III – Tolkien as a translator
There is one plain reason, that makes the matter of merely translating Tolkien a complicated and possibly confusing one. Tolkien presents his English version of LOTR as a translation from the Middle-earth language Westron.
The fact that he wrote LOTR partly to create a background for his Elvish languages Quenya and Sindarin led him to working, on the whole, in a higher degree of detail than mostly usual at that time in this genre. Apart from the Elves, the Dwarves and their languages, Middle-Earth in Tolkien’s imagination was also inhabited by Men and Hobbits, who spoke the widely known Common Tongue Adûnaic. Tolkien, in English, called this language Westron and chose, as the Hobbit perspective was central to the story, to have English represent Westron throughout LOTR. This also meant, that he ‘translated’ every name or place name which was Westron or derived from Westron in his imagination into English or to find an English equivalent.
This ‘translation’ process, as surreal as it may seem, was immensely important to Tolkien himself and was followed at an amazing degree of detail. Tolkien attempts to explain this process in the appendices to LOTR.
‘Gamgee. According to family tradition, set out in the Red Book, the surname Galbasi, or in reduced form Galpsi, came from the village of Galabas, popularly supposed to be derived from galab- ‘game’ and an old element bas-, more or less equivalent to our wick, wich. Gamwich (pronounced Gammidge) seemed therefore a very fair rendering. However, in reducing Gammidgy to Gamgee, to represent Galpsi, no reference was intended to the connexion of Samwise with the family of Cotton, though a jest of that kind would have been hobbit-like enough, had there been any warrant in their language.’1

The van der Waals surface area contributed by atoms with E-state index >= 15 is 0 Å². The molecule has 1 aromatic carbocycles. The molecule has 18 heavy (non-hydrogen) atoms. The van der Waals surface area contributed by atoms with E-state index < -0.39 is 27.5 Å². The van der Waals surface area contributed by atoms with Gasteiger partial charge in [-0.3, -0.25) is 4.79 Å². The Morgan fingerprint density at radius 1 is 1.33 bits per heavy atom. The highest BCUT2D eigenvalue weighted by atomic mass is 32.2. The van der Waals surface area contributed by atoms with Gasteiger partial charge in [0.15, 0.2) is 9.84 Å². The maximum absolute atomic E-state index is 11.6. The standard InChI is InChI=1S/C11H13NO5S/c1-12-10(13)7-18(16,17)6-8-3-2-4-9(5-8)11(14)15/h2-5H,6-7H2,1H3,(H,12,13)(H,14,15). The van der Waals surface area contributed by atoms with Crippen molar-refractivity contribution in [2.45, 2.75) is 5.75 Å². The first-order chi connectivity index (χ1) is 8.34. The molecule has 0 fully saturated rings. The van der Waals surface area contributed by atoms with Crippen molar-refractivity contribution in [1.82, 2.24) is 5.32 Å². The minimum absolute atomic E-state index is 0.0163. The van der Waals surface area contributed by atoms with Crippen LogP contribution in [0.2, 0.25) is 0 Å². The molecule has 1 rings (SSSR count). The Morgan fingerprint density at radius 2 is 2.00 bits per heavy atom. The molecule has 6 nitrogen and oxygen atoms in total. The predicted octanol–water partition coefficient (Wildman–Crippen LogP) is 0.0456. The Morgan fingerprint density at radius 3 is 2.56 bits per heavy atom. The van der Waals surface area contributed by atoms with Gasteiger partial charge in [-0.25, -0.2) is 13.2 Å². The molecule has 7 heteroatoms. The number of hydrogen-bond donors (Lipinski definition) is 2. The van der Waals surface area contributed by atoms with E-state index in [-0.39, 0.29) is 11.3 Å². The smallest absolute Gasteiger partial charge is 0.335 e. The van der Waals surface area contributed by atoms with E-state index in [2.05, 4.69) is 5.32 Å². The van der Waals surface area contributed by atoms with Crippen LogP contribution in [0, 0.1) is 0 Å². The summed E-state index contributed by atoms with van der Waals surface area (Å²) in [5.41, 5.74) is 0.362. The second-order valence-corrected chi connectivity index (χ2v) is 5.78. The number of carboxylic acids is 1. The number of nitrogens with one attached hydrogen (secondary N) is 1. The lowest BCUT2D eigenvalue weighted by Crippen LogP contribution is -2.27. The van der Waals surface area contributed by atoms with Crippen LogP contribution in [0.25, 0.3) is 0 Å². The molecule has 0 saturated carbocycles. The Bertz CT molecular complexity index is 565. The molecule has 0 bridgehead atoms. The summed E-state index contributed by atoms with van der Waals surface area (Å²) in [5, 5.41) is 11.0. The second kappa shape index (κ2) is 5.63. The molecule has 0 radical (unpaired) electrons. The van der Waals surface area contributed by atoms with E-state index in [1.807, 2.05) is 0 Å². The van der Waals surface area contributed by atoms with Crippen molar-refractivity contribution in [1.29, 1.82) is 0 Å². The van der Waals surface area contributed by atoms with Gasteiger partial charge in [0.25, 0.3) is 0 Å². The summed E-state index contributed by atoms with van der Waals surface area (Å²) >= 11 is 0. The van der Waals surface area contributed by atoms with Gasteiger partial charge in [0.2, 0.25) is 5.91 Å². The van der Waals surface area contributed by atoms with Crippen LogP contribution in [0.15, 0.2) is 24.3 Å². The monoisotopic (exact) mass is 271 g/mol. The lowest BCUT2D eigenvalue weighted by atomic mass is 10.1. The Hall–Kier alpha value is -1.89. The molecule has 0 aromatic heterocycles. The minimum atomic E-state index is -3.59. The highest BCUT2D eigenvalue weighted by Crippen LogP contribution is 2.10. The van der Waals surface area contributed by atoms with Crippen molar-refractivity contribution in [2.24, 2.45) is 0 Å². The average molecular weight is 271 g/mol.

‘But Sam and his father Ham were really called Ban and Ran. These were shortenings of Banazîr and Ranugad, originally nicknames, meaning ‘halfwise, simple’ and ‘stay-at-home’; but being words that had fallen out of colloquial use they remained as traditional names in certain families. I have therefore tried to preserve these features by using Samwise and Hamfast, modernizations of ancient English samwís and hámfoest which corresponded closely in meaning.’2
The process of translating the names of villages or mountains was not much different from that. Tolkien would take an English word, or part of a word and merely create a name, later claiming that there had been a Westron original, unknown to the reader, or create an Elvish name for a place, like the village Imladris and translate it into English Rivendell, claiming again that this is merely the English equivalent of an unknown Westron word.
The effect of this is obvious. The reader, unfamiliar with the Elvish languages Quenya or Sindarin, cannot make much of words like Imladris or Lothlórien, as these sound like fantastic unreal places, and he also knows nobody called Galadriel or Legolas, but Michel Delving or Rivendell could well have been places at some time in England, Bree could be a village in the English countryside today and an actual Sam Gamgee once wrote a letter to Tolkien. Would Tolkien have kept his imaginary Westron names like Banazîr Galpsi from Sûza and not transferred them to the likes of Samwise Gamgee from the Shire, they would have seemed as unfamiliar and as fantastic as Galadriel and Legolas, but this way the perspective of today’s reader is as close to that of the Hobbits of the Shire as is possible. The reader is supposed to feel at home in the Shire and at awe in Lothlórien and afraid in Mordor in exactly the same way as the Hobbits he reads about have felt, this is why Tolkien created only a partial ‘translation’ and left the Elvish untranslated.
1The Return of the King, Appendix F, p. 522
2The Return of the King, Appendix F, p. 519